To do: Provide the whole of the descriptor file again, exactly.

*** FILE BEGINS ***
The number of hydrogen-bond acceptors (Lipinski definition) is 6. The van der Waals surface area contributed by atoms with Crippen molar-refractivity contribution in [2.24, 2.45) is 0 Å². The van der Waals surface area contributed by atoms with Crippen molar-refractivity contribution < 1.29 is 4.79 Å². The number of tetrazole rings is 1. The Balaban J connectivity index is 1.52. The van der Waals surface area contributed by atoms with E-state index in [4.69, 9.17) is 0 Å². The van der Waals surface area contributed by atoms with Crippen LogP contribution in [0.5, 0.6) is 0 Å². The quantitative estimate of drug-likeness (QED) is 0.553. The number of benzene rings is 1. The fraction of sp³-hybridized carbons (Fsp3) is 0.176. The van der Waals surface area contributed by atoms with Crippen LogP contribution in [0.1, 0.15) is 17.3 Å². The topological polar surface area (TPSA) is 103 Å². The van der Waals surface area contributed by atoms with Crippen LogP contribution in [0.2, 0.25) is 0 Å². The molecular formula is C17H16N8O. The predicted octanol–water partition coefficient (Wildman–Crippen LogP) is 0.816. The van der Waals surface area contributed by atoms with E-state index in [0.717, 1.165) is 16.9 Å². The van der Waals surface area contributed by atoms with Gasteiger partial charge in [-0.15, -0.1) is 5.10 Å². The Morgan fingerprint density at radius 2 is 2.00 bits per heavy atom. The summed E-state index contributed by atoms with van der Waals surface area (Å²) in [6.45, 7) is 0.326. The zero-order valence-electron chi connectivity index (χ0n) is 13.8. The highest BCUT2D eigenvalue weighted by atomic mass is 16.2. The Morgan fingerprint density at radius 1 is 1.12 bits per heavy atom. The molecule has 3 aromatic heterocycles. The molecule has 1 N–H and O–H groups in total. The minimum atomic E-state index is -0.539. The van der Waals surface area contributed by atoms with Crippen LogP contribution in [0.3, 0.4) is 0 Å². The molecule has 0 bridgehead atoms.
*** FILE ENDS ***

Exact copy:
The number of hydrogen-bond acceptors (Lipinski definition) is 6. The van der Waals surface area contributed by atoms with Crippen molar-refractivity contribution in [2.24, 2.45) is 0 Å². The van der Waals surface area contributed by atoms with Crippen molar-refractivity contribution < 1.29 is 4.79 Å². The number of tetrazole rings is 1. The Balaban J connectivity index is 1.52. The van der Waals surface area contributed by atoms with E-state index in [4.69, 9.17) is 0 Å². The van der Waals surface area contributed by atoms with Crippen LogP contribution in [0.5, 0.6) is 0 Å². The quantitative estimate of drug-likeness (QED) is 0.553. The number of benzene rings is 1. The fraction of sp³-hybridized carbons (Fsp3) is 0.176. The van der Waals surface area contributed by atoms with Crippen LogP contribution in [0.1, 0.15) is 17.3 Å². The topological polar surface area (TPSA) is 103 Å². The van der Waals surface area contributed by atoms with Crippen LogP contribution in [0.2, 0.25) is 0 Å². The molecular formula is C17H16N8O. The predicted octanol–water partition coefficient (Wildman–Crippen LogP) is 0.816. The van der Waals surface area contributed by atoms with E-state index in [0.717, 1.165) is 16.9 Å². The van der Waals surface area contributed by atoms with Gasteiger partial charge in [-0.15, -0.1) is 5.10 Å². The Morgan fingerprint density at radius 2 is 2.00 bits per heavy atom. The summed E-state index contributed by atoms with van der Waals surface area (Å²) in [6.45, 7) is 0.326. The zero-order valence-electron chi connectivity index (χ0n) is 13.8. The highest BCUT2D eigenvalue weighted by atomic mass is 16.2. The Morgan fingerprint density at radius 1 is 1.12 bits per heavy atom. The molecule has 3 aromatic heterocycles. The molecule has 1 N–H and O–H groups in total. The minimum atomic E-state index is -0.539. The van der Waals surface area contributed by atoms with Crippen LogP contribution in [0.3, 0.4) is 0 Å². The molecule has 0 bridgehead atoms.